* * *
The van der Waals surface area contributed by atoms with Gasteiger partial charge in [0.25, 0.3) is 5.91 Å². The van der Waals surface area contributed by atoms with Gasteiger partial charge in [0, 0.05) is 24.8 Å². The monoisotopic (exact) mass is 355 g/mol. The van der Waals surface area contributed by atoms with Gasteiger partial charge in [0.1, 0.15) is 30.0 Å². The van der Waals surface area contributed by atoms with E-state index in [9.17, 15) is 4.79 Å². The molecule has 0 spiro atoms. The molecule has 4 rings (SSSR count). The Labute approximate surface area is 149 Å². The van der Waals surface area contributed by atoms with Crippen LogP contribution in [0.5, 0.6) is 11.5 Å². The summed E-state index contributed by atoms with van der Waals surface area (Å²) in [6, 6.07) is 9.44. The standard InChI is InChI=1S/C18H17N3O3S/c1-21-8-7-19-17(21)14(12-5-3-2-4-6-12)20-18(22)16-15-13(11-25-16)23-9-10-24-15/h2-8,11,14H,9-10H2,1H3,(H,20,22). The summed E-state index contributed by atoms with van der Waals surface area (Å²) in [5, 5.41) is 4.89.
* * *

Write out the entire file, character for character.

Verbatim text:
The van der Waals surface area contributed by atoms with Gasteiger partial charge in [0.25, 0.3) is 5.91 Å². The van der Waals surface area contributed by atoms with Gasteiger partial charge in [0, 0.05) is 24.8 Å². The monoisotopic (exact) mass is 355 g/mol. The van der Waals surface area contributed by atoms with Gasteiger partial charge in [0.1, 0.15) is 30.0 Å². The van der Waals surface area contributed by atoms with E-state index in [9.17, 15) is 4.79 Å². The molecule has 0 spiro atoms. The molecule has 4 rings (SSSR count). The Labute approximate surface area is 149 Å². The van der Waals surface area contributed by atoms with Crippen LogP contribution in [0.5, 0.6) is 11.5 Å². The summed E-state index contributed by atoms with van der Waals surface area (Å²) in [6, 6.07) is 9.44. The standard InChI is InChI=1S/C18H17N3O3S/c1-21-8-7-19-17(21)14(12-5-3-2-4-6-12)20-18(22)16-15-13(11-25-16)23-9-10-24-15/h2-8,11,14H,9-10H2,1H3,(H,20,22). The summed E-state index contributed by atoms with van der Waals surface area (Å²) in [5, 5.41) is 4.89.